He arrives at the Objection store but pauses outside, standing close enough to the large front window to avoid being trampled by passing pedestrians. The store has a healthy smattering but not an abundance of customers, for which he is grateful: he doesn't think that he could handle Kelsey being held up tonight.

As he spots her through the window, Brian feels the rush of nerves that he has managed to suppress the entire day. He allows them a single terrifying flourish, during which his stomach twists and his legs turn to overcooked spaghetti noodles--and then he wills the anxiety away as best he can.

Brian enters the store, and Kelsey looks up from the table of clothes that she has just finished re-folding.

"I have to take care of a couple of things in the back," she calls out over the Britney Spears-esque music that fills the store. "I'll be ready in a minute or two."

Brian nods his acceptance and holds up a hand to tell her not to rush. In truth, that is exactly what he hopes she will do, so that their evening can get underway. They'll begin with a satisfying dinner at Kelsey's favorite downtown bistro, and afterward, they'll enjoy a walk, perhaps along the water, calm and lazy like the summer evening itself.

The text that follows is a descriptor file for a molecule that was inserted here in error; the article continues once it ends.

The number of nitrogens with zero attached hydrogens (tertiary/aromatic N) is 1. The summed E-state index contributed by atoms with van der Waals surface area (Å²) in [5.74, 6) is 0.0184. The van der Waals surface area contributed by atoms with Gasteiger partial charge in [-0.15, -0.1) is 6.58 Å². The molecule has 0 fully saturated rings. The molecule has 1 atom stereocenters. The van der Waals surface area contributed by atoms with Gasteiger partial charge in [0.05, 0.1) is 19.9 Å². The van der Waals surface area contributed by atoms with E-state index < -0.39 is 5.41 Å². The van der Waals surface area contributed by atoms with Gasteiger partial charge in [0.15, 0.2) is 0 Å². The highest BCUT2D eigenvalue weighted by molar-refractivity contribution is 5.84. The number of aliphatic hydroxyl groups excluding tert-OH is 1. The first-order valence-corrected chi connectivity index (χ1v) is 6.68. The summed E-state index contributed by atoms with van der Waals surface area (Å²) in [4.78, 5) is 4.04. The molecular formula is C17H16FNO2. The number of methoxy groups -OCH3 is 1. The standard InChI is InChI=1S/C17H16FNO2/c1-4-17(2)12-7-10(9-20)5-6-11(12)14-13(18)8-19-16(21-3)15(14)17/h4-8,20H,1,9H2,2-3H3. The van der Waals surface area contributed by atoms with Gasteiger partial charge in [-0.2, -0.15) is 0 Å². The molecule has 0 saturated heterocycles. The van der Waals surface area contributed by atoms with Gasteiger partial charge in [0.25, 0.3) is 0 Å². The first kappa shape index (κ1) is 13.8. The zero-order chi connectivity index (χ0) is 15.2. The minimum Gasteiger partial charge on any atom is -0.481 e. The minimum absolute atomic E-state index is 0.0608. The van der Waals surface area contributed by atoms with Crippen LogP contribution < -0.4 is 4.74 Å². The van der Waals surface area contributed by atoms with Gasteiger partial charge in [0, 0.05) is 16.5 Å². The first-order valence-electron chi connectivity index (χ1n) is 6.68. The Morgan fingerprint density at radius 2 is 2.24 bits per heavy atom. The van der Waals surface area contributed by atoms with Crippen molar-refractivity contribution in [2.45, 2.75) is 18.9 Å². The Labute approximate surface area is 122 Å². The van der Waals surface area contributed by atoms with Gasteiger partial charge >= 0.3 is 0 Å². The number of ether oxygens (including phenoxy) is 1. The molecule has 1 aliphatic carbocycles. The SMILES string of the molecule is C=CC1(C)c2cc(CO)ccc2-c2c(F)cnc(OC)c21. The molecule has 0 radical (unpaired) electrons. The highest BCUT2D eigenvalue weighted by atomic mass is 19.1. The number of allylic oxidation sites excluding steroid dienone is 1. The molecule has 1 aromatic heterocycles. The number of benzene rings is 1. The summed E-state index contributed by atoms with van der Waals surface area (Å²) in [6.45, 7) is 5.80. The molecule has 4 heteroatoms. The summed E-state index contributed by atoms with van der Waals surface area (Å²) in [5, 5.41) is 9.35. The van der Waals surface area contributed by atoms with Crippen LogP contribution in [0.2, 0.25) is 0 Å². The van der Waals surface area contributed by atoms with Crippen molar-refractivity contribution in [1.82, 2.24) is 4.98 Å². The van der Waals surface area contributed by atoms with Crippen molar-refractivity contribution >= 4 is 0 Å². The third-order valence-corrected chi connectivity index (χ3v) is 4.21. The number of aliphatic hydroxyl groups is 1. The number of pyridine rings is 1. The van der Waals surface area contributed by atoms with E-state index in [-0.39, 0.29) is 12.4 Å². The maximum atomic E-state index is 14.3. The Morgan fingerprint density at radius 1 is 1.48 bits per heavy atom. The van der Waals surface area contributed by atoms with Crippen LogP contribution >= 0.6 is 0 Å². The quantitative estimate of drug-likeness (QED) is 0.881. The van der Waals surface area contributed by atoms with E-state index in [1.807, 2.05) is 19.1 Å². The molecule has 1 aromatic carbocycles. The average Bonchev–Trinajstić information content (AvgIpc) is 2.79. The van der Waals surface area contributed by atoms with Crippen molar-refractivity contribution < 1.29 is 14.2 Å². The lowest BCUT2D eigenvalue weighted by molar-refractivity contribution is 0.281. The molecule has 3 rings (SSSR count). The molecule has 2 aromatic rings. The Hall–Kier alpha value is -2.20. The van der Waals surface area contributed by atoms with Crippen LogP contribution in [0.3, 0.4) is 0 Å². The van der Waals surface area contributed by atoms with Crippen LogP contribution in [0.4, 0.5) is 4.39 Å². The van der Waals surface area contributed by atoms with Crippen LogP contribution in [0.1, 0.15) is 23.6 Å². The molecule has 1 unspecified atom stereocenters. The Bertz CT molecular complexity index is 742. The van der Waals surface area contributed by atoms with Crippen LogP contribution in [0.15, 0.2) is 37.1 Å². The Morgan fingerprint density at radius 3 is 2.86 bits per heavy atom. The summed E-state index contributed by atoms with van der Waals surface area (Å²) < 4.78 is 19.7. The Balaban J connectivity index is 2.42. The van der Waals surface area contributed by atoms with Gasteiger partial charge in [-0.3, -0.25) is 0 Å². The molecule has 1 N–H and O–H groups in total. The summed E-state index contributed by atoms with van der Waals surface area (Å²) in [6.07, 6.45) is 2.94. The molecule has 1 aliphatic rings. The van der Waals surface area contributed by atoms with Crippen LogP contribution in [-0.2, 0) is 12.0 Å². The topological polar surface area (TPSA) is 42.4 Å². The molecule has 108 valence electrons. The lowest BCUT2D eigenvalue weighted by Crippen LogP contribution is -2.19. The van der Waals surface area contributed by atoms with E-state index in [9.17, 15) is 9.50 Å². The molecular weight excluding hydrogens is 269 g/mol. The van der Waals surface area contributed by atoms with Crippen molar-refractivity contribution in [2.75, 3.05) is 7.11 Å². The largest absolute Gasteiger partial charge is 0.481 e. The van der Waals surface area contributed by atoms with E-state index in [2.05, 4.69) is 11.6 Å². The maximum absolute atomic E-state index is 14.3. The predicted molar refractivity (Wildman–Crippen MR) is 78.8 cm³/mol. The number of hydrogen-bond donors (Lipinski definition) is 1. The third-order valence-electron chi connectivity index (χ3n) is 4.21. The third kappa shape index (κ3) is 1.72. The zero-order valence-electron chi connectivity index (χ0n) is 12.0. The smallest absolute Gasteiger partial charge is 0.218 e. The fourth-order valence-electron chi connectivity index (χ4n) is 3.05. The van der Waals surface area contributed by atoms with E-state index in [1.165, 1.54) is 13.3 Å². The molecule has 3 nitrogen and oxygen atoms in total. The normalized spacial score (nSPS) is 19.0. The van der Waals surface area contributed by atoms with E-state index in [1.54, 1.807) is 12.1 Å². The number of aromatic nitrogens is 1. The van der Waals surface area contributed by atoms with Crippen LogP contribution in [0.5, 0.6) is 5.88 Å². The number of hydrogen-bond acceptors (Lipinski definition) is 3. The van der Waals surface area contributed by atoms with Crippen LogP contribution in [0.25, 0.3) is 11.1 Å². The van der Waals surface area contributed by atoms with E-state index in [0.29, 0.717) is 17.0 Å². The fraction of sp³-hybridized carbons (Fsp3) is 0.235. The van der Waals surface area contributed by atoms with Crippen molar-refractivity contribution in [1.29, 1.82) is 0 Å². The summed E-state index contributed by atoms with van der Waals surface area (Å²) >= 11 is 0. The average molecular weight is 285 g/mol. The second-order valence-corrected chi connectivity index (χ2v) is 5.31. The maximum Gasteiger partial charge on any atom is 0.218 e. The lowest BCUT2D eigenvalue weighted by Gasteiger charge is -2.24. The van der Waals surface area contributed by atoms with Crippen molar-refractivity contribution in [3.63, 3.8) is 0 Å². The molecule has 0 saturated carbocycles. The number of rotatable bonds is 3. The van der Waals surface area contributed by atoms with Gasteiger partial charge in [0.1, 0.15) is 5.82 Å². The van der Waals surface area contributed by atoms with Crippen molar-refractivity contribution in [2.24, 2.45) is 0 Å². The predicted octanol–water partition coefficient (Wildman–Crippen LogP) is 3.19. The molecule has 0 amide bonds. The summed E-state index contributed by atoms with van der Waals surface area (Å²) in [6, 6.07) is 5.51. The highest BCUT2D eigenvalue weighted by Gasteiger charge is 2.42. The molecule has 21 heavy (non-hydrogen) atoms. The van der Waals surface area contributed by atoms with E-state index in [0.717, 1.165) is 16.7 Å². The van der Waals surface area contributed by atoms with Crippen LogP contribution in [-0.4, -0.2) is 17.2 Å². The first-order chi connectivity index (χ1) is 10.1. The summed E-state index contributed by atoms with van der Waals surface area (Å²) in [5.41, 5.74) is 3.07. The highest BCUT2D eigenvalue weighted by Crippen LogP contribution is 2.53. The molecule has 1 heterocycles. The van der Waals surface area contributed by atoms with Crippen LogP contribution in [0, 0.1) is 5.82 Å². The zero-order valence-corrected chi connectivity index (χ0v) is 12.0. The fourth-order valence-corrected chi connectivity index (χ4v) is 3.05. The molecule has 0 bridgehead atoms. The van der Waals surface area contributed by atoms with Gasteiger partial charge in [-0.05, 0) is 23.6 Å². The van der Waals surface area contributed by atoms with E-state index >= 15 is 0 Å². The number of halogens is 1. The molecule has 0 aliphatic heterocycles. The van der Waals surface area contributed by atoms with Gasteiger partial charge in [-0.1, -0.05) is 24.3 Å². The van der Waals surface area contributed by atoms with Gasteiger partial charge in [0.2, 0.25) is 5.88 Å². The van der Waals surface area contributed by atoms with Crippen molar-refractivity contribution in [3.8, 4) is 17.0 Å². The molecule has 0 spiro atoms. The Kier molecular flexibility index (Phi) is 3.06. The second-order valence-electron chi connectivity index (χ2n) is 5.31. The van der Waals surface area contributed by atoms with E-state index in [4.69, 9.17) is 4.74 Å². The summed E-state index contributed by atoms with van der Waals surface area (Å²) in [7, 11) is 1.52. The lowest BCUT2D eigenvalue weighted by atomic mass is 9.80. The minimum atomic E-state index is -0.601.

And sometime during that walk, Brian will stop, and when Kelsey asks what he is doing, he will get down on one knee ...

The nerves flare up again, but he quells them by clutching the small box, hidden in his pocket, in the palm of his hand.


"Call me crazy," Diane says, "but isn't it kind of tacky for Ryan to be having a drink with the guy who just got arrested for kidnapping Tim?"

Sarah doesn't respond. Instead she fixes her glare on Ryan and Nick, as if examining them more closely will reveal the explanation for their meeting. She has done her best to be impartial about the conflict between her brothers, and she assumed that Nick's arrest would be the start of Tim accepting Ryan as part of their family. But this ...

With Diane leading the way, the women navigate their way to an open spot and place their orders. As they wait for their drinks to arrive, Diane leans in conspiratorially.

"I knew he was a scumbag all along," she says. "He tried to bribe me into giving up custody of Samantha!"

Sarah's attention is divided between Diane and the Moriani men as she responds, "He didn't want Claire to lose her."

"Yeah, but it was a big flashing neon sign that he'd do whatever it took to get what he wanted."

Now Sarah turns a critical eye on Diane. "And who does that remind us of?"